2 Kings 4:9
And she said to her husband, Behold now, I perceive that this is an holy man of God, which passes by us continually.
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(9) An holy man of God.—The term “holy” is not a merely ornamental or conventional epithet of the “man of God” (i.e., prophet) as such, but denotes the special moral elevation of Elisha.

Continually.At stated intervals, regularly.

2 Kings 4:9-10. She said to her husband — In frequent conversation with him. This is a holy man of God — A prophet, and that of eminent holiness; by our kindness to whom we shall procure a blessing to ourselves. Which passeth by us continually — For Shunem was in his way as he went from Carmel, which was not far from hence, to Beth-el and Jericho, and other places of the sons of the prophets. Let us make him a little chamber — on the wall — A private room, remote from the house, where he may retire, and be free from the noise of family business; and enjoy that privacy, which, I perceive, he desires for his prayers and meditations. Let us set for him there a bed and a table, &c. — He will not be troublesome or chargeable to us: he cares not for rich furniture or costly entertainment, but is content with bare necessaries. And — he shall turn in thither — Take up his lodging there, if he think good.4:8-17 Elisha was well thought of by the king of Israel for his late services; a good man can take as much pleasure in serving others, as in raising himself. But the Shunammite needed not any good offices of this kind. It is a happiness to dwell among our own people, that love and respect us, and to whom we are able to do good. It would be well with many, if they did but know when they are really well off. The Lord sees the secret wish which is suppressed in obedience to his will, and he will hear the prayers of his servants in behalf of their benefactors, by sending unasked-for and unexpected mercies; nor must the professions of men of God be supposed to be delusive like those of men of the world.And it fell on a day - The original of the expression here used, which occurs three times in the present narrative 2 Kings 4:11, 2 Kings 4:18, is also found in Job 1:6, Job 1:13; Job 2:1. The character of the expression perhaps supports the view that the author of Kings has collected from various sources his account of the miracles of Elisha, and has kept in each case the words of the original writer.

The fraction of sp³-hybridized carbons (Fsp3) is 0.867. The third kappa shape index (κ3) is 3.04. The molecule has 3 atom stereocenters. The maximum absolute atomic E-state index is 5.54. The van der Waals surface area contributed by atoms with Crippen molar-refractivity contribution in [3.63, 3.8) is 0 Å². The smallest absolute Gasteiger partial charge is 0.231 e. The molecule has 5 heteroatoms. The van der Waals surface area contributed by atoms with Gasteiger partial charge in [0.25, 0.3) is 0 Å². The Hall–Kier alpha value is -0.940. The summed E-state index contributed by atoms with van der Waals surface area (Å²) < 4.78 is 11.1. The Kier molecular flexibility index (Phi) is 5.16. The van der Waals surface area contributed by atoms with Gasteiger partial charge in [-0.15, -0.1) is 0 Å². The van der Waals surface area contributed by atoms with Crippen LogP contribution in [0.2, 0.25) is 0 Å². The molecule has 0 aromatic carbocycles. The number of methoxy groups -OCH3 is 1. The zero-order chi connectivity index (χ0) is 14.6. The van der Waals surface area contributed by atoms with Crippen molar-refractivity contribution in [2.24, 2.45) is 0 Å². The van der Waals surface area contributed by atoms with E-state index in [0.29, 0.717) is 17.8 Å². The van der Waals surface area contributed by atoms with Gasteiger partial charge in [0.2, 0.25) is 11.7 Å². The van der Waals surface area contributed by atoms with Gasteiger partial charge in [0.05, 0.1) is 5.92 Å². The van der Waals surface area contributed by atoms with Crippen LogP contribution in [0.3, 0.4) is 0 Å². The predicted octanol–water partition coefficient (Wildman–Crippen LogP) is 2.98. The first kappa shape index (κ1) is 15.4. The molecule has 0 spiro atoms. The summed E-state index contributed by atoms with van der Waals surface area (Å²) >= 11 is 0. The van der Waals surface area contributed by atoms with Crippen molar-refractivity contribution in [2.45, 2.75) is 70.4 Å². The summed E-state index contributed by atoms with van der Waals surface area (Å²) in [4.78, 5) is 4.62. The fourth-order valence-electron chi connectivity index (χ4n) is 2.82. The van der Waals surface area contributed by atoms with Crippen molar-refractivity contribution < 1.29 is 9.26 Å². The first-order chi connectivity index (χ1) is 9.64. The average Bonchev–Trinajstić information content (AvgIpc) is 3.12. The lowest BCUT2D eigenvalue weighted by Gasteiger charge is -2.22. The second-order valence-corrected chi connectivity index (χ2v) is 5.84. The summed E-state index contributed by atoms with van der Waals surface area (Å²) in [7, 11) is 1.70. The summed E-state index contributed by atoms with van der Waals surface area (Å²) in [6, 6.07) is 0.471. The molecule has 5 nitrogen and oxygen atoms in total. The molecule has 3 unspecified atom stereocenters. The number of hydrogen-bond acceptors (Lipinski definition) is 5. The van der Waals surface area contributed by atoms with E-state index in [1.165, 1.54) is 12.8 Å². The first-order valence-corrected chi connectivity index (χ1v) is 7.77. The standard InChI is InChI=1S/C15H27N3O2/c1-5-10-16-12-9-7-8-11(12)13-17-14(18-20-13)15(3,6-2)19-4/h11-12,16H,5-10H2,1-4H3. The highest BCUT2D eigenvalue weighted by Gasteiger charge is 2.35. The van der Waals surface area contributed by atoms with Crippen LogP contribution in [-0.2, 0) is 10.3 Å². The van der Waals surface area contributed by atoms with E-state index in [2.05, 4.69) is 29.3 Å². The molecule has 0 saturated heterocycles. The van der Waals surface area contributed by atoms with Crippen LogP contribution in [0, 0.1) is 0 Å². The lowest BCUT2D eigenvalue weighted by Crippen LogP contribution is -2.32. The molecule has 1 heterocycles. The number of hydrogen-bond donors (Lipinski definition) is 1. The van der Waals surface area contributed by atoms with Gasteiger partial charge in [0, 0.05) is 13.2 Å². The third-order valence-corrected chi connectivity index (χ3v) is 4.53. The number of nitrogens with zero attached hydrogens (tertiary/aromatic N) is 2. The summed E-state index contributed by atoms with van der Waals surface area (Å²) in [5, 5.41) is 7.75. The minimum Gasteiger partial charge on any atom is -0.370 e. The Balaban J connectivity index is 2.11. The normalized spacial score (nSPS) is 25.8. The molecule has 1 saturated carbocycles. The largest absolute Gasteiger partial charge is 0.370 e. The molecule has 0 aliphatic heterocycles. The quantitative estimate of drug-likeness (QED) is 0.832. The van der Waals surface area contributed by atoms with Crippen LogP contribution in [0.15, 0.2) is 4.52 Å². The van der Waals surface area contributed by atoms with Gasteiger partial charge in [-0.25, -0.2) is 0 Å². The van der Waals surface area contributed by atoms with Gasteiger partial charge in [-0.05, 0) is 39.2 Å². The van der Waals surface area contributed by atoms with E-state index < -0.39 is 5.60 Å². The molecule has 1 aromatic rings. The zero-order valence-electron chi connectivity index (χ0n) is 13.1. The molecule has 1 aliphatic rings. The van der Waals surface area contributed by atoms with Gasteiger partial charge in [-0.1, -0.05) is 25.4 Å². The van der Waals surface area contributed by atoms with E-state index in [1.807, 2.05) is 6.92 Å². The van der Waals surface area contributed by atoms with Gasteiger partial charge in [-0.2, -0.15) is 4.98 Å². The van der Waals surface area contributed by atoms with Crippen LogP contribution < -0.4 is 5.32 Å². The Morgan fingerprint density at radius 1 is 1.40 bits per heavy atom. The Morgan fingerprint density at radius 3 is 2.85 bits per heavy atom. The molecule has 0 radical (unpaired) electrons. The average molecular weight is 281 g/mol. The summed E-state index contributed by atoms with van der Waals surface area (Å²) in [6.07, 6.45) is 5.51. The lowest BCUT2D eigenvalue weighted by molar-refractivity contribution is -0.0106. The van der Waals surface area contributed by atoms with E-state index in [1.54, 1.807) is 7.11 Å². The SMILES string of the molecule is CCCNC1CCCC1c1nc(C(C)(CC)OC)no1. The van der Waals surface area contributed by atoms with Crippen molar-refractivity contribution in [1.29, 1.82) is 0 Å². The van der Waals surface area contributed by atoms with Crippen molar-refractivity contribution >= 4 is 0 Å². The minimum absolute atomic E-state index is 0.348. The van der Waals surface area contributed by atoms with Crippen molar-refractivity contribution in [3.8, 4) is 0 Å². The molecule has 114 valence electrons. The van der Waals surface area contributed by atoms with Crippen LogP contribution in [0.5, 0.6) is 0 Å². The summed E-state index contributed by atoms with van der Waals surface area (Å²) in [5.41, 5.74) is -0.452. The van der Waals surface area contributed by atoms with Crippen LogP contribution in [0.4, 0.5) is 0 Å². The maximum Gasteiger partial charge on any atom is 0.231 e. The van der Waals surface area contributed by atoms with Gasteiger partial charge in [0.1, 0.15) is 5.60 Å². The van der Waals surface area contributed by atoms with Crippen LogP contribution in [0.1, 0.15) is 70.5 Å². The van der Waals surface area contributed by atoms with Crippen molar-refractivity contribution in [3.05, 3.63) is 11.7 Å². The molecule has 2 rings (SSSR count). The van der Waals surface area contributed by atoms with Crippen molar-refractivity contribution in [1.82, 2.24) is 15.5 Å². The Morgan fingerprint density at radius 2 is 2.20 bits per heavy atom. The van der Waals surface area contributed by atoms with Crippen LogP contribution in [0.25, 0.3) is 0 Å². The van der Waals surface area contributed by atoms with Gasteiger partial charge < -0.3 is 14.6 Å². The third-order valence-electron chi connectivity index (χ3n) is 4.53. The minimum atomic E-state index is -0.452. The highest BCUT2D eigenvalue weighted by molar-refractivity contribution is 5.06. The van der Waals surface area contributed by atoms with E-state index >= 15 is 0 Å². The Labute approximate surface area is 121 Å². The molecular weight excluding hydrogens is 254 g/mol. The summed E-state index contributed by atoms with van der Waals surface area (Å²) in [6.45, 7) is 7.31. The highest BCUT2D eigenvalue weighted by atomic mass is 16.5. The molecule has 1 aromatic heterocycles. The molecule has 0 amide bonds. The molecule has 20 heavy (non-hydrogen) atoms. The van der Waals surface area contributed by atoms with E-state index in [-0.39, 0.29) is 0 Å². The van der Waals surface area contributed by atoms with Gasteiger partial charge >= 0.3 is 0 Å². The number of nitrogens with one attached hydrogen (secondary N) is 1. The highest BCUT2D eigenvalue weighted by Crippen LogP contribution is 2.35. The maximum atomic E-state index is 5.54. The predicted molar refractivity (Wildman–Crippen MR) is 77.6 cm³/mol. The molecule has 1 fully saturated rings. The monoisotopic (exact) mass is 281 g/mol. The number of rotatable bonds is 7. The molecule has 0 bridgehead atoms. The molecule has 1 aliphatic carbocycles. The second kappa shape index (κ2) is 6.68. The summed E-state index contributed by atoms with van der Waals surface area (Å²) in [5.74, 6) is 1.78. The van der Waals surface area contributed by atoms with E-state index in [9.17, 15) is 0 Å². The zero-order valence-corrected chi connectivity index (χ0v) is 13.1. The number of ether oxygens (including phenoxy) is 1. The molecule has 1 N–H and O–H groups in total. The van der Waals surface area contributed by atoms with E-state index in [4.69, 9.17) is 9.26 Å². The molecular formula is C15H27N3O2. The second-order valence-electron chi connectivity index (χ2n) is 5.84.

A great woman - That is, "a rich woman." Compare 1 Samuel 25:2; 2 Samuel 19:32.

2Ki 4:8-17. Promises a Son to the Shunammite.

8. Elisha passed to Shunem—now Sulam, in the plain of Esdraelon, at the southwestern base of Little Hermon. The prophet, in his journey, was often entertained here by one of its pious and opulent inhabitants.

An holy man of God; a prophet, as Judges 13:6, and that of eminent holiness, by our kindness to whom we shall procure a blessing to ourselves. And she said unto her husband,.... Not being willing to do any thing without his leave and consent:

behold now, I perceive that this is an holy man of God which passeth by us continually: and calls here frequently: this she perceived by his discourse and conversation; and by his carriage and behaviour he appeared to be a prophet, and one very eminent for holiness and religion.

And she said unto her husband, Behold now, I perceive that this is an holy man of God, which passeth by us continually.